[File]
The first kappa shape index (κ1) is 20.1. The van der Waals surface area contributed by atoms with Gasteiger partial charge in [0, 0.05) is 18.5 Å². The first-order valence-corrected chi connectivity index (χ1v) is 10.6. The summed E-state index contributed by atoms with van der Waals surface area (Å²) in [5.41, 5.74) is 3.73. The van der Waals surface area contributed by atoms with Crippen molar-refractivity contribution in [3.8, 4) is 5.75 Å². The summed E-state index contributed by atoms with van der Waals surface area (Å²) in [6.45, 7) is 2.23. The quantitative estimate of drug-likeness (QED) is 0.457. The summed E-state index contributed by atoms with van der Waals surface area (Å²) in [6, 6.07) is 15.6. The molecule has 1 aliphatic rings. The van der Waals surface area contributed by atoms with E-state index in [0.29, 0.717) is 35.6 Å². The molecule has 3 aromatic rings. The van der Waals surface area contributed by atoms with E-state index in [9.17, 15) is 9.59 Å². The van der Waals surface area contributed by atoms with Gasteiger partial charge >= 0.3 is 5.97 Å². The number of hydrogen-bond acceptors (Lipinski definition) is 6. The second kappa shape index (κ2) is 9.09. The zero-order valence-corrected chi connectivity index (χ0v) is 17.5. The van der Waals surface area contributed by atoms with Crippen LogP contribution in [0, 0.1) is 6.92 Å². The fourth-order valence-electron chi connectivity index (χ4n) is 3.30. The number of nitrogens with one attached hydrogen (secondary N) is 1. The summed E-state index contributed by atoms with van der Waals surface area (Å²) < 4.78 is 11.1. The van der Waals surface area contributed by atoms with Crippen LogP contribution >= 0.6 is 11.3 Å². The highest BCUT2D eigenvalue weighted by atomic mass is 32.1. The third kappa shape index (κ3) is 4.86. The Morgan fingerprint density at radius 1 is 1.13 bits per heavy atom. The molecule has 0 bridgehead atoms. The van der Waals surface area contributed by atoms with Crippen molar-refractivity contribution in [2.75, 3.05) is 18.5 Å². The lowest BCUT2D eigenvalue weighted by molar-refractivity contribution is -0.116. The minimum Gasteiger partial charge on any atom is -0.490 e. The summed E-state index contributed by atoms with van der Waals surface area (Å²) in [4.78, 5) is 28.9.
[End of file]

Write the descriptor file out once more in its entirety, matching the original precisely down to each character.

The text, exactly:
The first kappa shape index (κ1) is 20.1. The van der Waals surface area contributed by atoms with Gasteiger partial charge in [0, 0.05) is 18.5 Å². The first-order valence-corrected chi connectivity index (χ1v) is 10.6. The summed E-state index contributed by atoms with van der Waals surface area (Å²) in [5.41, 5.74) is 3.73. The van der Waals surface area contributed by atoms with Crippen molar-refractivity contribution in [3.8, 4) is 5.75 Å². The summed E-state index contributed by atoms with van der Waals surface area (Å²) in [6.45, 7) is 2.23. The quantitative estimate of drug-likeness (QED) is 0.457. The summed E-state index contributed by atoms with van der Waals surface area (Å²) in [6, 6.07) is 15.6. The molecule has 1 aliphatic rings. The van der Waals surface area contributed by atoms with E-state index in [0.29, 0.717) is 35.6 Å². The molecule has 3 aromatic rings. The van der Waals surface area contributed by atoms with E-state index in [9.17, 15) is 9.59 Å². The van der Waals surface area contributed by atoms with Gasteiger partial charge >= 0.3 is 5.97 Å². The number of hydrogen-bond acceptors (Lipinski definition) is 6. The second kappa shape index (κ2) is 9.09. The zero-order valence-corrected chi connectivity index (χ0v) is 17.5. The van der Waals surface area contributed by atoms with Crippen LogP contribution in [0, 0.1) is 6.92 Å². The fourth-order valence-electron chi connectivity index (χ4n) is 3.30. The number of nitrogens with one attached hydrogen (secondary N) is 1. The summed E-state index contributed by atoms with van der Waals surface area (Å²) < 4.78 is 11.1. The van der Waals surface area contributed by atoms with Crippen LogP contribution >= 0.6 is 11.3 Å². The highest BCUT2D eigenvalue weighted by atomic mass is 32.1. The third kappa shape index (κ3) is 4.86. The Morgan fingerprint density at radius 1 is 1.13 bits per heavy atom. The molecule has 0 bridgehead atoms. The van der Waals surface area contributed by atoms with Crippen molar-refractivity contribution in [2.75, 3.05) is 18.5 Å². The lowest BCUT2D eigenvalue weighted by molar-refractivity contribution is -0.116. The minimum Gasteiger partial charge on any atom is -0.490 e. The summed E-state index contributed by atoms with van der Waals surface area (Å²) in [4.78, 5) is 28.9.